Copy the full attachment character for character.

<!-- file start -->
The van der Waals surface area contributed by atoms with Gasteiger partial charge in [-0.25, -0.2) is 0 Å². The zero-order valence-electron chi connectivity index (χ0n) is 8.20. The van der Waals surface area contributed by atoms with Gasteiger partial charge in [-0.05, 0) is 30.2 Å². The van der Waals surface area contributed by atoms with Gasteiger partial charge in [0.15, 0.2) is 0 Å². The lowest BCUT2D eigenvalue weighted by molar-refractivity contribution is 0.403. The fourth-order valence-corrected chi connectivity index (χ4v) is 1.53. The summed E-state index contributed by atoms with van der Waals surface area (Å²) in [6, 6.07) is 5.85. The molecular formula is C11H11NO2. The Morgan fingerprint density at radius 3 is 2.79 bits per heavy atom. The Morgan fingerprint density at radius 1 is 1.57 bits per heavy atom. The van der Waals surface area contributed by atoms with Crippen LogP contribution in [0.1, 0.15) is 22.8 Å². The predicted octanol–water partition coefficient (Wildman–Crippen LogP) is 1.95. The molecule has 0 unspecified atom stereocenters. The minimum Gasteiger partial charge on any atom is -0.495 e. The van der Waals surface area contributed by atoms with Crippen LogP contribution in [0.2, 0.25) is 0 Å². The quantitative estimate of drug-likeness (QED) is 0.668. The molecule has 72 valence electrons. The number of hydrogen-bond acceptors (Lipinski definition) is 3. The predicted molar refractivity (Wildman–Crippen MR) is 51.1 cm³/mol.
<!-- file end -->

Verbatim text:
The van der Waals surface area contributed by atoms with Gasteiger partial charge in [-0.25, -0.2) is 0 Å². The zero-order valence-electron chi connectivity index (χ0n) is 8.20. The van der Waals surface area contributed by atoms with Gasteiger partial charge in [-0.05, 0) is 30.2 Å². The van der Waals surface area contributed by atoms with Gasteiger partial charge in [0.15, 0.2) is 0 Å². The lowest BCUT2D eigenvalue weighted by molar-refractivity contribution is 0.403. The fourth-order valence-corrected chi connectivity index (χ4v) is 1.53. The summed E-state index contributed by atoms with van der Waals surface area (Å²) in [6, 6.07) is 5.85. The molecular formula is C11H11NO2. The Morgan fingerprint density at radius 3 is 2.79 bits per heavy atom. The Morgan fingerprint density at radius 1 is 1.57 bits per heavy atom. The van der Waals surface area contributed by atoms with Crippen LogP contribution in [0.1, 0.15) is 22.8 Å². The predicted octanol–water partition coefficient (Wildman–Crippen LogP) is 1.95. The molecule has 0 unspecified atom stereocenters. The minimum Gasteiger partial charge on any atom is -0.495 e. The van der Waals surface area contributed by atoms with Crippen LogP contribution in [0.2, 0.25) is 0 Å². The quantitative estimate of drug-likeness (QED) is 0.668. The molecule has 72 valence electrons. The number of hydrogen-bond acceptors (Lipinski definition) is 3. The predicted molar refractivity (Wildman–Crippen MR) is 51.1 cm³/mol.